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Montreal’s earnest-kitsch-explorer CFCF (aka Mike Silver) has been honing gentle revisions and updates on the outmoded luxuries of pop and new age music for years now. Now he returns with a ‘spiritual sequel’ to his much-loved 2015 ambient opus ’The Colours of Life’, refitted with an eye towards the bygone future: oxygen lounges, chill- out rooms, luminescent spas, and breakbeats. Told in 15 movements, ‘Liquid Colours’ is a 42-minute new age jungle odyssey, perfect for a journey into a dreamworld of pure consumerism. Like all of CFCF’s work, it’s as sincerely and painstakingly composed as it is gently sardonic. In Silver’s own words:
“Liquid Colours started just like The Colours of Life, as a simple challenge to myself to see if I could follow through on a continuous 40 minute suite in one style. Much like COL, it was a break in working on another more involved, complicated album. I was interested in ‘corporatized’ pop jungle — totally inauthentic to the genre’s roots. The jungle tracks on ‘Ray of Light’, Everything But The Girl, Towa Tei, Bahamadia, each member of YMO has respectively released some solo work exploring the genre. Bill Laswell plowing his fucking bass over a DJ Spooky remix of the Jon Spencer Blues Explosion or something. TV interstitials, ads. At its most oversaturated, jungle and d’n’b was briefly the sound of capitalism. In fact once while I was in the middle of working on the album I had to make a call to some customer service line or other, my bank or something, and the on-hold music sounded exactly like this record I was making! I really knew I was onto something then.
Like The Colours Of Life, I’m being very sincere with the musical approach by focusing on song-craft, but there’s a lot of tongue-in-cheek, slightly satirical thinking in there too. I know I’m doing it wrong, I know it’s stupid, I just think it’s more honest when I do it this way. I’m paying homage and teasing at the same time. One track is kind of a piss-take on Boards of Canada, it’s like ouroboros’d nostalgia loop - the 60’s viewed from the 80’s viewed from the 00’s viewed from 2019. I was also thinking about Roni Size’s New Forms; it won the Mercury Prize, it was viewed as this groundbreaking, futuristic work. It’s a really great record, but it’s fascinating to think now about the status it had compared to now. You can picture some young New Labour minister spinning it on his Discman between policy meetings. Just totally failed optimism.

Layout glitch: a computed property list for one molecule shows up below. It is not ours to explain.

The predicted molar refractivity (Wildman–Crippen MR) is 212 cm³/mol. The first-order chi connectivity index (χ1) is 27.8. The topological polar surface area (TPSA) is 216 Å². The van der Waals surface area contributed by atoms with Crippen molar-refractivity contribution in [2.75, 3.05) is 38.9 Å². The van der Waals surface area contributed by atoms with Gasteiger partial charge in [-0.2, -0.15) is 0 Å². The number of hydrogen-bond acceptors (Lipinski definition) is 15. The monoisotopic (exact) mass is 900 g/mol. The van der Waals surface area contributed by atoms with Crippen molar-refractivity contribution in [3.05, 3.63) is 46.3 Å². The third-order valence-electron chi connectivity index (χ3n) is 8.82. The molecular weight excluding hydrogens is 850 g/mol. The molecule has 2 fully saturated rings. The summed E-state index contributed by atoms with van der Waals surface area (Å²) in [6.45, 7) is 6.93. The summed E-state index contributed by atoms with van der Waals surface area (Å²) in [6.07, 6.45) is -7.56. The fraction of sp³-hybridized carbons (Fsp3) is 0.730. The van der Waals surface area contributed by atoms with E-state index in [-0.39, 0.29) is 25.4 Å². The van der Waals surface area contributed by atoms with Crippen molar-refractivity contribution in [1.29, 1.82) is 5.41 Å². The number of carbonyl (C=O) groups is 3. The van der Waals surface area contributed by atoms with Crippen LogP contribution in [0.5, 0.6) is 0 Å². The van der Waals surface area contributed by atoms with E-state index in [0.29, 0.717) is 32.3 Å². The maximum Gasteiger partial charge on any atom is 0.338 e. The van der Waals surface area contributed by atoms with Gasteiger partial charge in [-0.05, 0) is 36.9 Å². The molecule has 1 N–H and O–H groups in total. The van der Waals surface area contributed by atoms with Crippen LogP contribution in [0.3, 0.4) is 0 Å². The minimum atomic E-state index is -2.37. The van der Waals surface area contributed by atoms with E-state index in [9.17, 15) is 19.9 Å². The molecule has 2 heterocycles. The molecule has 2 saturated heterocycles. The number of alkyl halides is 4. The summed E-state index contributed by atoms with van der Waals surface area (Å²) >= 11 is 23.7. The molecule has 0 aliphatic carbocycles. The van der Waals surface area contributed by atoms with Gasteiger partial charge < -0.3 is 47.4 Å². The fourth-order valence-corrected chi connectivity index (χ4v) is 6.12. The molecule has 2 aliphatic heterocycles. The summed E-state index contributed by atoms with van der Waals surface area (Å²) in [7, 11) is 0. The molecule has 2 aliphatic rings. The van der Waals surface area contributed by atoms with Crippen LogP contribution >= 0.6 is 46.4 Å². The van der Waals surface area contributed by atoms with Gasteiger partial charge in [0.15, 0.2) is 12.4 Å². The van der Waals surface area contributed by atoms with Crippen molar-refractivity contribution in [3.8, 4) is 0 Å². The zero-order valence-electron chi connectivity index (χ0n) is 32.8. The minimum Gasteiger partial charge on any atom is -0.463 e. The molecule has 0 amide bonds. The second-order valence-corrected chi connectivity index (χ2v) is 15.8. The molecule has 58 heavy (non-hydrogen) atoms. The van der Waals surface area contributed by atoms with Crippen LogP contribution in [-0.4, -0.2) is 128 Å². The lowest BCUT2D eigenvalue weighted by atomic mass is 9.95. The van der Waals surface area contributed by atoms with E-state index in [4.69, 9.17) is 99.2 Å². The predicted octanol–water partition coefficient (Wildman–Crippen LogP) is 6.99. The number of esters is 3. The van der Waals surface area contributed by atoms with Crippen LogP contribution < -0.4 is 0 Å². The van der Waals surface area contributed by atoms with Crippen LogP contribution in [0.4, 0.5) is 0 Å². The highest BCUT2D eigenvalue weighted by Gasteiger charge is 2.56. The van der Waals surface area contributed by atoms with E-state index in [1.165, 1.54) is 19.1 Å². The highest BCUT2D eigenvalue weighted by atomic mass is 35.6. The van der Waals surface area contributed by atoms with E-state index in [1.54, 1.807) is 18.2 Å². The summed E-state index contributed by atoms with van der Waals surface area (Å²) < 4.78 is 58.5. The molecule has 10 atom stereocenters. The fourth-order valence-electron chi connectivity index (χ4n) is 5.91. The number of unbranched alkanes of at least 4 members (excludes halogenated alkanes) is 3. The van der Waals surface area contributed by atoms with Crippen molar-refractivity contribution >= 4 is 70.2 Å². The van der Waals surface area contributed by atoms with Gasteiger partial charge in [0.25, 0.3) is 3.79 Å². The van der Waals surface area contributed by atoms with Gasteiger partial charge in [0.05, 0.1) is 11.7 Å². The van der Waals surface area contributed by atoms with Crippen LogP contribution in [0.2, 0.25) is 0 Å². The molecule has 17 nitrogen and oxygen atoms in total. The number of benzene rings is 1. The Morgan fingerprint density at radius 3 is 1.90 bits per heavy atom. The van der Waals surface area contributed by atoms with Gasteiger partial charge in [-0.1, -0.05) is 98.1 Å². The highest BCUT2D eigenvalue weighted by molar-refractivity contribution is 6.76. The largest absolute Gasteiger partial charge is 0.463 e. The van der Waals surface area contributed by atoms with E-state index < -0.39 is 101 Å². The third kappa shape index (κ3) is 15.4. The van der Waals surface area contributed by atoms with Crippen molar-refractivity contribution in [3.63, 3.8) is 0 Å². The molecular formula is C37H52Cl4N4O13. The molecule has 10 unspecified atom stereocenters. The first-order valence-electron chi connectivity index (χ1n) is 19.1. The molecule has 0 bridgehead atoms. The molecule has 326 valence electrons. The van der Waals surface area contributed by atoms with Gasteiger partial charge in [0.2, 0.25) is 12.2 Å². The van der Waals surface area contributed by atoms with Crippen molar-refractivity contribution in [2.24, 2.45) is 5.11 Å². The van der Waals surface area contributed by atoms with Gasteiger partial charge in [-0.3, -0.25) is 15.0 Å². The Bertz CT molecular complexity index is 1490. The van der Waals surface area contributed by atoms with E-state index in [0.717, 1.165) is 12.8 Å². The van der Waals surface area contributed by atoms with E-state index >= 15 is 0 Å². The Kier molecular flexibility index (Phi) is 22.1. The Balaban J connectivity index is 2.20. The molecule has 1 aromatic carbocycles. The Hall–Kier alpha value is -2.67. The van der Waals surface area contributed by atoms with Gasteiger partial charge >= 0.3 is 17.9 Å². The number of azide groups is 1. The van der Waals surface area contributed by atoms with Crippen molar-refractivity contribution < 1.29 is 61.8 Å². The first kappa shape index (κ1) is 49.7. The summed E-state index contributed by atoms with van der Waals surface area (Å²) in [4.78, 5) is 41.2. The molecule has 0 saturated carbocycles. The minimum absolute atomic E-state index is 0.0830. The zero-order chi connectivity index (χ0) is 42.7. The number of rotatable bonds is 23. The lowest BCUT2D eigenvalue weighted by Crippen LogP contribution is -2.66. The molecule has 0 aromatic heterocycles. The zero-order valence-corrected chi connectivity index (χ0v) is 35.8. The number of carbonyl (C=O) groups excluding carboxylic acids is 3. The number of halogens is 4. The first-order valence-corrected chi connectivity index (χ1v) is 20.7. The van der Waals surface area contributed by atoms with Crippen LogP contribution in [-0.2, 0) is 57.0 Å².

I love all these things. I get excited to take influence from things in a sincere way while also acknowledging why they are slightly ridiculous. I love the cast-off Spooky/Laswell JSBX remix sitting on a CD-single somewhere (it doesn’t exist). My friends give me weird looks because we’ll be record shopping and I’m blowing $2 on a Fantastic Plastic Machine single. There’s a risk of coming off like an ironic-hipster-trash-peddler, but I have genuine affection for this stuff because it is dripping with undeniable life and sincerity.
I tried to make the record feel like a covetable object. It’s super commercial. If it were a place, it would be a mall designed by Marc Newson and Karim Rashid. It’s MUJI background music. You could buy a bucket hat to this album, but like, a fashion bucket hat.”